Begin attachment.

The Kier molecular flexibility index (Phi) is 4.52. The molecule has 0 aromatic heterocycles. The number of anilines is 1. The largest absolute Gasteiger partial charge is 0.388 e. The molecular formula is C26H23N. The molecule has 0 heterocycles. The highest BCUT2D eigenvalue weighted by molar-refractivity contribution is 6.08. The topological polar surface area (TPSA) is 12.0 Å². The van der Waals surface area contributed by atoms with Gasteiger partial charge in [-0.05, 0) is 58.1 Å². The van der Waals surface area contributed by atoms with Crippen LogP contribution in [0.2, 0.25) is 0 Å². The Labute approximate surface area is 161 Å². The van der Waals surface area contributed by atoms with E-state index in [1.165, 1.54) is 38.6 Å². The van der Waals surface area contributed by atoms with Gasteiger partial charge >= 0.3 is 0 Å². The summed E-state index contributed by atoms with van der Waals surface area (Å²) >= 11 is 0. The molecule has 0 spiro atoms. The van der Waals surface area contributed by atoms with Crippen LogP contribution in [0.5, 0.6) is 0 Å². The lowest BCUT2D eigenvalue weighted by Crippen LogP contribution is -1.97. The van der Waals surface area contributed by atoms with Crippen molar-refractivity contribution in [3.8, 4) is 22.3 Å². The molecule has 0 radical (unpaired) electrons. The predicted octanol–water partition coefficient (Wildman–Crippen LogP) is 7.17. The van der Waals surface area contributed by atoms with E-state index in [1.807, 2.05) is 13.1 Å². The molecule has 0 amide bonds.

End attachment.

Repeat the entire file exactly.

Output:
The Kier molecular flexibility index (Phi) is 4.52. The molecule has 0 aromatic heterocycles. The number of anilines is 1. The largest absolute Gasteiger partial charge is 0.388 e. The molecular formula is C26H23N. The molecule has 0 heterocycles. The highest BCUT2D eigenvalue weighted by molar-refractivity contribution is 6.08. The topological polar surface area (TPSA) is 12.0 Å². The van der Waals surface area contributed by atoms with Gasteiger partial charge in [-0.05, 0) is 58.1 Å². The van der Waals surface area contributed by atoms with Crippen LogP contribution in [0.2, 0.25) is 0 Å². The Labute approximate surface area is 161 Å². The van der Waals surface area contributed by atoms with E-state index in [1.165, 1.54) is 38.6 Å². The van der Waals surface area contributed by atoms with Gasteiger partial charge >= 0.3 is 0 Å². The summed E-state index contributed by atoms with van der Waals surface area (Å²) >= 11 is 0. The molecule has 0 spiro atoms. The van der Waals surface area contributed by atoms with Crippen LogP contribution in [0.5, 0.6) is 0 Å². The lowest BCUT2D eigenvalue weighted by Crippen LogP contribution is -1.97. The van der Waals surface area contributed by atoms with Crippen molar-refractivity contribution in [3.8, 4) is 22.3 Å². The molecule has 0 radical (unpaired) electrons. The predicted octanol–water partition coefficient (Wildman–Crippen LogP) is 7.17. The van der Waals surface area contributed by atoms with E-state index in [1.807, 2.05) is 13.1 Å². The molecule has 0 amide bonds.